The Asia Salon and Printz furniture
Situated in the south-east corner of the Hall of Honour of the Palais de la Porte Dorée, and matching the Africa Salon on the other side, the purpose of this ceremonial salon during the 1931 Colonial Exposition was to house the office of Maréchal Lyautey, general commissioner of the exposition. It was named Asia Salon for the frescoes and furniture decorating it. It is one of the spaces classified as historic monuments since 1987.
The design of the salon has made it a reference of the Art Deco art movement, which developed between 1910 and 1940, due to its monumental dimensions with a surface area of 90 m², its minimalist design, the rigorous composition of its geometric lines (the perfect oval shape of the salon) and its use of rare and precious woods.
The decoration highlights the figure of the interior designer, a “must” in the decoration world at the time. Eugène Printz (1889-1948) designed all the décor, conceived as a total system, mastering the entire creative process: the design of the furniture, the patterns on the marquetry floors, the choice of materials for the wood trim of the décor, etc.
The flooring consists in marquetry made from precious wood, whose different shades (from lightest to darkest) allowed Printz to draw highly contrasted patterns, geometric and concentric, echoing the spherical shape of the salon. The woods used were bilinga from Gabon (very orangey colour), featuring a checked pattern, with zig-zag patterns in wene wood and ebony edging.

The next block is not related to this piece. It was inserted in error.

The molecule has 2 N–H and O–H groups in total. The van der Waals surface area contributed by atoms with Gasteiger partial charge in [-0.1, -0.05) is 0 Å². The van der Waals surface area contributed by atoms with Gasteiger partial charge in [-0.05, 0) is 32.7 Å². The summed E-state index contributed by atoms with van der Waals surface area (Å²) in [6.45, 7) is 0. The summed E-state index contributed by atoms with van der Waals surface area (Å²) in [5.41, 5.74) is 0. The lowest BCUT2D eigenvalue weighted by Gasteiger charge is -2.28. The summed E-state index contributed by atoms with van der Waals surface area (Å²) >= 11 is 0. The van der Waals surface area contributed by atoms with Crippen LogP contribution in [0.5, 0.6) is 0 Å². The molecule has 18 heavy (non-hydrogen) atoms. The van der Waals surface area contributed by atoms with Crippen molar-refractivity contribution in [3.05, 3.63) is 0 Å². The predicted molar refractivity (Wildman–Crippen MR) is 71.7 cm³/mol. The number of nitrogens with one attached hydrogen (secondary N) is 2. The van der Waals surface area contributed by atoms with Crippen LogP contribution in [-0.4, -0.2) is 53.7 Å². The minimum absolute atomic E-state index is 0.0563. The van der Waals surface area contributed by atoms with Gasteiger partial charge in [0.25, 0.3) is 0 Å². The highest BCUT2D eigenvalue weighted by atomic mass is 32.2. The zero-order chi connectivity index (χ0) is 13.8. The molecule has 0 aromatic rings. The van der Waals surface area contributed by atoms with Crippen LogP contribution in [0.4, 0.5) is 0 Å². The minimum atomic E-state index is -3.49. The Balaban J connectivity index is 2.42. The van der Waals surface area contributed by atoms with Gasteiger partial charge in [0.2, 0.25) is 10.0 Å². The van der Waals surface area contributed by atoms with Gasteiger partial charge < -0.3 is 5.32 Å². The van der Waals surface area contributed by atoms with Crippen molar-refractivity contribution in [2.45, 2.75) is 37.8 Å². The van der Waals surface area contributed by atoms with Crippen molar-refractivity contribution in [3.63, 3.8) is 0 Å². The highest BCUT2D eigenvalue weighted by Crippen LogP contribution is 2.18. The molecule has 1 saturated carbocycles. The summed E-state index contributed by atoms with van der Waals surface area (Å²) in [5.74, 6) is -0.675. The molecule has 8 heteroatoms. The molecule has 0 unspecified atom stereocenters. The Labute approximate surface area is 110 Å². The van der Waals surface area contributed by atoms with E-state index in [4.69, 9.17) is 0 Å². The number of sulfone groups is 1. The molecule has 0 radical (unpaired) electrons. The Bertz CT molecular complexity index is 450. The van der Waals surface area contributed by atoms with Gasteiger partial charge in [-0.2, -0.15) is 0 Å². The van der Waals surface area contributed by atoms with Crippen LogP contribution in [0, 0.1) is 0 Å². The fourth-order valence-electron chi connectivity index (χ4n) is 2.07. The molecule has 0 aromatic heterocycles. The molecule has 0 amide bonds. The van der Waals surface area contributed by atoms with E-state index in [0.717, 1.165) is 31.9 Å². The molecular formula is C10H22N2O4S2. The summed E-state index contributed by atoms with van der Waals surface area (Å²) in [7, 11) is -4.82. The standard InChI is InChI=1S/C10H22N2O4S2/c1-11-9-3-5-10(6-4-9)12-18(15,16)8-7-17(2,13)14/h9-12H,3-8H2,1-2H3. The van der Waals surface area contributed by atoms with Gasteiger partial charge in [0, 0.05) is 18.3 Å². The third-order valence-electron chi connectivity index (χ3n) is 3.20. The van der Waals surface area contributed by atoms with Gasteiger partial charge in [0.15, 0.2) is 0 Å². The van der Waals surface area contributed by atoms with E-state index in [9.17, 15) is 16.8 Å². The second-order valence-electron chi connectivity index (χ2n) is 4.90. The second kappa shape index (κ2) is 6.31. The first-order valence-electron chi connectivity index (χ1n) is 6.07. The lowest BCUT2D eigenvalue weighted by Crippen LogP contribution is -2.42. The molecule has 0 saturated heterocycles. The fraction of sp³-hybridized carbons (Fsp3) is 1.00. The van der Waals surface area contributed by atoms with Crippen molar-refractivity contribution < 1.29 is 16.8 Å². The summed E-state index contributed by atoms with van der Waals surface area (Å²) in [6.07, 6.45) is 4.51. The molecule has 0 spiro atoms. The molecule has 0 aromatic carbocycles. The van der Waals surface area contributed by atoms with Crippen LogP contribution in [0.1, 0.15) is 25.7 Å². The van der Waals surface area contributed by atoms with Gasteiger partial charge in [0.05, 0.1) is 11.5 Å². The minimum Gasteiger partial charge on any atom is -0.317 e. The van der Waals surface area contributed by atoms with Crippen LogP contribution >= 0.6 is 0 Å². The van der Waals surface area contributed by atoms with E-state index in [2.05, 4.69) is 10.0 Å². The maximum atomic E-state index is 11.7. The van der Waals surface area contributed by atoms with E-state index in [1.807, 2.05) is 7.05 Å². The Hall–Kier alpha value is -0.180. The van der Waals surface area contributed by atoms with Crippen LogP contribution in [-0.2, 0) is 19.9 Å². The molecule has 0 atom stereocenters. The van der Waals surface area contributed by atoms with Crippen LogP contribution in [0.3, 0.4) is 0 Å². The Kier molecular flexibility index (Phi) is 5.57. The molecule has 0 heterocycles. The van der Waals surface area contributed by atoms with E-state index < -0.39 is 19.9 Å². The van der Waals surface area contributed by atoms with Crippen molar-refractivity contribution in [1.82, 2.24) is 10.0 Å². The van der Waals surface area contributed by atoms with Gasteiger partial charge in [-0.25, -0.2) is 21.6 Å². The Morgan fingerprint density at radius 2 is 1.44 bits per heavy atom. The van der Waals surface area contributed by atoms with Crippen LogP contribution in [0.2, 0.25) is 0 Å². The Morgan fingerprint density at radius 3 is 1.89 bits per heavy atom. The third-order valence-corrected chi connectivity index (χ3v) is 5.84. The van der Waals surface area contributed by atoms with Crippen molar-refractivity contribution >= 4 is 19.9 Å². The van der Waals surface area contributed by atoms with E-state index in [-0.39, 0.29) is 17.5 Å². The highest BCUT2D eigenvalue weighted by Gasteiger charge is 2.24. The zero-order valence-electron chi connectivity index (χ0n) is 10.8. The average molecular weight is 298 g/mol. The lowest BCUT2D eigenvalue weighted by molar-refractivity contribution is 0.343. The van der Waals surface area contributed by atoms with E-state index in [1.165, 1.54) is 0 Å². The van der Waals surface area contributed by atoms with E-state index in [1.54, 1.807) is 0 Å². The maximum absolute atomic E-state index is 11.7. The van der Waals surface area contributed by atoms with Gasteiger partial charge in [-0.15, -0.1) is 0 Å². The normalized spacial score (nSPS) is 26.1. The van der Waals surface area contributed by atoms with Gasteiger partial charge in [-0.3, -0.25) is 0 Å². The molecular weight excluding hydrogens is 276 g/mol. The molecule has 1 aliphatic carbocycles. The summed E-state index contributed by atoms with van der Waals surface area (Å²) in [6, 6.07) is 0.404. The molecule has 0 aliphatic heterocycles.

For the furniture, Eugène Printz chose patawa palm wood (bark from the Gabon palm tree), considered to be the hardest wood and the most difficult to work with, which increased its price. Printz also worked on this wood for the veneer of the two monumental doors 5.40 metres high, with their golden bronze lock, and for the casing, skirting boards and cupboard doors, giving the salon a stylistic unity and aesthetic, reinforcing the idea of a total work of art so characteristic of Art Deco.
The furniture in the salon was specially created by Printz, which makes them unique pieces: a large two-tier desk, a drawing table, two lamp tables with double lamps and a pivoting shelf supported by a metal arc, armchairs made from lacquered wood with curved elbow rests and velvet upholstery.
The frescoes created by André and Ivana Lemaître represent the philosophical and artistic contributions made by Asia to metropolitan France. The characters and scenes portrayed draw inspiration from Buddhism, Hinduism and Confucian thinking, with illustrations of Krishna playing the flute, Buddha meditating and Confucius teaching his disciples
Also to be read
Eugène Printz, Guy Bujon et Jean-Jacques Dutko, Éditions du Regard, 1986